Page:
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Memo to Hollywood: Retire 'Big Trouble'

By David SterrittFilm critic of The Christian Science Monitor / April 5, 2002



Something about the title "Big Trouble" means ... big trouble. The great director John Cassavetes used it in 1985 for the last (and worst) movie of his otherwise illustrious career.

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Now it's working its hex on Barry Sonnenfeld, who isn't likely to have another "Men in Black" on his hands when the weekend's box office numbers come in.

To be fair to Cassavetes, he stepped into his "Big Trouble" as replacement for another director after the movie was in production, and always regretted having his name attached to it.

Sonnenfeld's excuse may be that he has too many irons in the fire, with "Men in Black 2" due for a July 3 debut. Whatever the reason, he manages to rustle up precious little excitement and even fewer laughs in his current opus, based on Dave Barry's novel.

This is surprising, given the movie's big-name cast and two subplots – about bumbling thugs and prowling secret agents – that might have produced hilarious results if the auteur of "Get Shorty" and "Men in Black" had been paying real attention to the project.

One main character is a former journalist (Tim Allen) now earning a precarious living in the advertising business.

Another is a sleazy businessman (Stanley Tucci) who acquires a mysterious suitcase in an equally sleazy Miami saloon.

Also in the picture are his unhappy wife (Rene Russo) and bored-stiff daughter (Zooey Deschanel), two hitmen hired to whack him (Dennis Farina, Jack Kehler), two idiotic crooks (Tom Sizemore, Johnny Knoxville), two idiotic FBI men (Omar Epps, Dwight "Heavy D" Myers), two ill-matched cops (Janeane Garofalo, Patrick Warburton), and a deliciously shaggy Airedale who gives one of the movie's few credible performances.

That's a lot of twos, perhaps explaining why the film begins with a tree-dwelling narrator (Jason Lee) talking about Noah's ark. According to the movie's publicity, the filmmakers wanted to make a comedy about couples.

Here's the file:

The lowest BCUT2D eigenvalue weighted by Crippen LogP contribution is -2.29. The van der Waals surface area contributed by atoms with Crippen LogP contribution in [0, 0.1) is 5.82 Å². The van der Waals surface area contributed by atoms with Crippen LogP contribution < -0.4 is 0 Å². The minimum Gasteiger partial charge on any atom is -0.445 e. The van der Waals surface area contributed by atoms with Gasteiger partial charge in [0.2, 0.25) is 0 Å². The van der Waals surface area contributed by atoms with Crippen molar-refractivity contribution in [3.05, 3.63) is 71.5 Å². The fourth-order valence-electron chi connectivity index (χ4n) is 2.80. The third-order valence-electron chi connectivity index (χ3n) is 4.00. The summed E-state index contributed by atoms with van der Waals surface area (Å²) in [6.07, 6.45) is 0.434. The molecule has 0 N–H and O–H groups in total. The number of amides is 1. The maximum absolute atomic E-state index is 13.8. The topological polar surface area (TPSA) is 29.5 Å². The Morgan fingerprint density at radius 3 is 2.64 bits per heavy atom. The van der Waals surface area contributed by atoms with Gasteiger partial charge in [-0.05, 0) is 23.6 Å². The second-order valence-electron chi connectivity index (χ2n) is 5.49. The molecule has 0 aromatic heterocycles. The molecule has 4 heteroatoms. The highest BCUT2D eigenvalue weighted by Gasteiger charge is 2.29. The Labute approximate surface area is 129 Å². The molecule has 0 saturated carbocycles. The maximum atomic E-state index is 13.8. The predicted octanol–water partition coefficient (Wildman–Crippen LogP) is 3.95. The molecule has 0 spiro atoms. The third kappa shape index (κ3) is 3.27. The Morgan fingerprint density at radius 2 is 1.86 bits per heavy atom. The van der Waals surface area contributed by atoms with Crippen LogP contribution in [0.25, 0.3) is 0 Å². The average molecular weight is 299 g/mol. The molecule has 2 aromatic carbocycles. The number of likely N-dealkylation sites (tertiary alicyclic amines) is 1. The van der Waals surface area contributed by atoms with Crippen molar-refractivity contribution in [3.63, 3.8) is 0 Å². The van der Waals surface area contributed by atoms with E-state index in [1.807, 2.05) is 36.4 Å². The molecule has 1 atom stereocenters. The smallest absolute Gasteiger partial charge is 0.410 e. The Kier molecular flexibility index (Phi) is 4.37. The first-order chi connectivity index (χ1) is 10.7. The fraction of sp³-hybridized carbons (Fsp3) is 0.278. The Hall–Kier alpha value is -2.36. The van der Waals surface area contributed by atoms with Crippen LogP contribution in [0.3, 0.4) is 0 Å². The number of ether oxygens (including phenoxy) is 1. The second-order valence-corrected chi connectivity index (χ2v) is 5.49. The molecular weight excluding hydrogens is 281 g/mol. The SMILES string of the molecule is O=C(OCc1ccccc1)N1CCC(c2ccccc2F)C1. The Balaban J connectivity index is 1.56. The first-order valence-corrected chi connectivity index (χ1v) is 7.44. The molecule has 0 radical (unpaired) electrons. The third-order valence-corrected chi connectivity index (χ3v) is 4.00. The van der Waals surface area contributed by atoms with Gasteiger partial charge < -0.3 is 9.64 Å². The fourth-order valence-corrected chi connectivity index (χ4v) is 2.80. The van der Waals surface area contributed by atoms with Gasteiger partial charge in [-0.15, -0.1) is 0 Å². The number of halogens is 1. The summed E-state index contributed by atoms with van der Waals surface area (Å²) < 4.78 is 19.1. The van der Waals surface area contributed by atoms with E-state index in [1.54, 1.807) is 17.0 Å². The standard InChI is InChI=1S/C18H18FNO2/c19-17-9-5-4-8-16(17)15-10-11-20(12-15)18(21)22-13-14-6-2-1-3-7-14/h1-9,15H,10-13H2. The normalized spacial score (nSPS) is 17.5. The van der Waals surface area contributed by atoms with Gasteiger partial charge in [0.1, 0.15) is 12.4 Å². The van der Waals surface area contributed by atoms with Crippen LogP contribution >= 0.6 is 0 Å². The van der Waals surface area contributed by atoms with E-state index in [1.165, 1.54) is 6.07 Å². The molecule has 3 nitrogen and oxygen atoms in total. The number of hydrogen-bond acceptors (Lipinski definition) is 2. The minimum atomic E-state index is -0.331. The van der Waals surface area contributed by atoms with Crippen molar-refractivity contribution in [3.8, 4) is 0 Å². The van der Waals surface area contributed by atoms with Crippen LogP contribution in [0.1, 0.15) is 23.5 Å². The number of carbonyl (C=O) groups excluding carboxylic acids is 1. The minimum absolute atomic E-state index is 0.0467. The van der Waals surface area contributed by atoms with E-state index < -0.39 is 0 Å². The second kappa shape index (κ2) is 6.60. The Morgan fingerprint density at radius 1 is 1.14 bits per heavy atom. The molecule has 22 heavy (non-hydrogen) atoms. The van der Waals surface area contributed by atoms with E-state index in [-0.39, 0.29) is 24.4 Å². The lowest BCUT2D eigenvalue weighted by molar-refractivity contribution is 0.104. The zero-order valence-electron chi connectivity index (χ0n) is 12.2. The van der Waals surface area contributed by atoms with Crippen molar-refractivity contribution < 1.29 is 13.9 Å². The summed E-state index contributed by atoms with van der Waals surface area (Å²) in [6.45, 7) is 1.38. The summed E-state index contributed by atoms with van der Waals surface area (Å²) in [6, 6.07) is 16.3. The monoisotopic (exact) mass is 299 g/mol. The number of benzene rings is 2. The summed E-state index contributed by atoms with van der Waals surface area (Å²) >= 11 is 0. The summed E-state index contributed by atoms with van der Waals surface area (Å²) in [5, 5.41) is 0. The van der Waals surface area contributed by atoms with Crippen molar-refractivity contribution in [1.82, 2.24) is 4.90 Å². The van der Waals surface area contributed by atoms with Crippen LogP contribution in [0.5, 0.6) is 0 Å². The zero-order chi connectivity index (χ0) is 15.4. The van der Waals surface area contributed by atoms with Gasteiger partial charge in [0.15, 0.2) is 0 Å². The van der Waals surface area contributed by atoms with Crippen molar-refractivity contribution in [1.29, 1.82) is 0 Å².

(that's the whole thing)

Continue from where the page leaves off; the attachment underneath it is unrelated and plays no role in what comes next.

But there's so little chemistry between these pairs – romantic, humorous, dramatic, whatever – that this theme never picks up a shred of energy or conviction.

Nor does the film offer any meaningful satire of our contemporary world, although it tries awfully hard. Not since the 1950s heyday of Frank Tashlin have there been more jibes at the media in a Hollywood movie, complete with a running motif of insipid radio broadcasts and people walloping TV screens.

Other material presents trickier issues. Is there legitimate humor to be mined from plot devices like a nuclear bomb on an airplane and airport guards so oblivious they never notice it?

Stanley Kubrick and Billy Wilder turned sardonic gazes on similarly dark material in "Dr. Strangelove" and "One, Two, Three," respectively. But their aim was penetrating wit, not vulgar farce.

There's a lot of difference.

Originally slated for release a few months ago, "Big Trouble" was delayed by Walt Disney Pictures after the Sept. 11 attacks. The studio evidently feels Americans have recovered enough to handle the movie's more discomforting scenes. What remains discomforting is their sheer failure to be funny.

Big trouble, indeed. Memo to Hollywood: Retire that title for another few decades, at least!

• Rated PG-13; contains comic sex and violence.

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